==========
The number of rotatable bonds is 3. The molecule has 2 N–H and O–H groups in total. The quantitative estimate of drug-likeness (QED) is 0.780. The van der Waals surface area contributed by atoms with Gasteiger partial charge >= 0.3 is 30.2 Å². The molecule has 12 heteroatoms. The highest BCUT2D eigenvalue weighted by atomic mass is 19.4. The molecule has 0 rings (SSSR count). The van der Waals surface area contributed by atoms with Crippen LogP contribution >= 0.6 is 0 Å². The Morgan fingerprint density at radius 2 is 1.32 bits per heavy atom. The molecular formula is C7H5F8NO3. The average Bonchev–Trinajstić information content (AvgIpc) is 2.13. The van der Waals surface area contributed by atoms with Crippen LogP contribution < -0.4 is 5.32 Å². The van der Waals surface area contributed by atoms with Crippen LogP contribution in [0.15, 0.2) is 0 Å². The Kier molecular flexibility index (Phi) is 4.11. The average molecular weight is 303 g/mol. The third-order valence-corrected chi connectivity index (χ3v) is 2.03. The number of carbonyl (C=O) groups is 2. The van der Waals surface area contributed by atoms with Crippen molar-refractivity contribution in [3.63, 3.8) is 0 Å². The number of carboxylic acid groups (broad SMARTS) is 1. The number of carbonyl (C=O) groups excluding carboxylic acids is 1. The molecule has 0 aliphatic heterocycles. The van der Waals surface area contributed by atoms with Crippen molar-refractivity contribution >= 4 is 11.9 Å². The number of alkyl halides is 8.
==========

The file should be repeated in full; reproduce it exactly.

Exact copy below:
The number of rotatable bonds is 3. The molecule has 2 N–H and O–H groups in total. The quantitative estimate of drug-likeness (QED) is 0.780. The van der Waals surface area contributed by atoms with Gasteiger partial charge >= 0.3 is 30.2 Å². The molecule has 12 heteroatoms. The highest BCUT2D eigenvalue weighted by atomic mass is 19.4. The molecule has 0 rings (SSSR count). The van der Waals surface area contributed by atoms with Crippen LogP contribution >= 0.6 is 0 Å². The Morgan fingerprint density at radius 2 is 1.32 bits per heavy atom. The molecular formula is C7H5F8NO3. The average Bonchev–Trinajstić information content (AvgIpc) is 2.13. The van der Waals surface area contributed by atoms with Crippen LogP contribution < -0.4 is 5.32 Å². The van der Waals surface area contributed by atoms with Crippen LogP contribution in [0.15, 0.2) is 0 Å². The Kier molecular flexibility index (Phi) is 4.11. The average molecular weight is 303 g/mol. The third-order valence-corrected chi connectivity index (χ3v) is 2.03. The number of carbonyl (C=O) groups is 2. The van der Waals surface area contributed by atoms with Crippen molar-refractivity contribution in [3.63, 3.8) is 0 Å². The number of carboxylic acid groups (broad SMARTS) is 1. The number of carbonyl (C=O) groups excluding carboxylic acids is 1. The molecule has 0 aliphatic heterocycles. The van der Waals surface area contributed by atoms with Crippen molar-refractivity contribution >= 4 is 11.9 Å². The number of alkyl halides is 8.